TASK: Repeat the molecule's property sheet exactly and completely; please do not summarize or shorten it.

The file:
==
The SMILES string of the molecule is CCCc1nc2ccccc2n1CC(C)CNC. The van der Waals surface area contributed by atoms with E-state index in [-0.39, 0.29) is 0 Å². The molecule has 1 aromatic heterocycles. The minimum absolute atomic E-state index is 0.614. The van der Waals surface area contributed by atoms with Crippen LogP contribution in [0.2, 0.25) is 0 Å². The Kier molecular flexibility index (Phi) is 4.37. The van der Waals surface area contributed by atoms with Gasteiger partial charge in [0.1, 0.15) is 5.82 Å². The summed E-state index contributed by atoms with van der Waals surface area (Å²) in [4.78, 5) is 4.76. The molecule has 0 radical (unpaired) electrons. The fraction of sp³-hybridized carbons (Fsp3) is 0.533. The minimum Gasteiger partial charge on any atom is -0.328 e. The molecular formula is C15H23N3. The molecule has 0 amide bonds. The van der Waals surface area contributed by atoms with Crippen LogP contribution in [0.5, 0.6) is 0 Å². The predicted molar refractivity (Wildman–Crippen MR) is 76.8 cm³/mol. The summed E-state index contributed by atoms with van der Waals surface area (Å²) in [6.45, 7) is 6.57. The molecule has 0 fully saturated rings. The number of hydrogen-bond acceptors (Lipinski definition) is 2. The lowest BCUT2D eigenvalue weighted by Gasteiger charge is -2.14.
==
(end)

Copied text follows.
The SMILES string of the molecule is CCCc1nc2ccccc2n1CC(C)CNC. The van der Waals surface area contributed by atoms with E-state index in [-0.39, 0.29) is 0 Å². The molecule has 1 aromatic heterocycles. The minimum absolute atomic E-state index is 0.614. The van der Waals surface area contributed by atoms with Crippen LogP contribution in [0.2, 0.25) is 0 Å². The Kier molecular flexibility index (Phi) is 4.37. The van der Waals surface area contributed by atoms with Gasteiger partial charge in [0.1, 0.15) is 5.82 Å². The summed E-state index contributed by atoms with van der Waals surface area (Å²) in [4.78, 5) is 4.76. The molecule has 0 radical (unpaired) electrons. The fraction of sp³-hybridized carbons (Fsp3) is 0.533. The minimum Gasteiger partial charge on any atom is -0.328 e. The molecular formula is C15H23N3. The molecule has 0 amide bonds. The van der Waals surface area contributed by atoms with Crippen LogP contribution in [0.5, 0.6) is 0 Å². The predicted molar refractivity (Wildman–Crippen MR) is 76.8 cm³/mol. The summed E-state index contributed by atoms with van der Waals surface area (Å²) in [6.45, 7) is 6.57. The molecule has 0 fully saturated rings. The number of hydrogen-bond acceptors (Lipinski definition) is 2. The lowest BCUT2D eigenvalue weighted by Gasteiger charge is -2.14.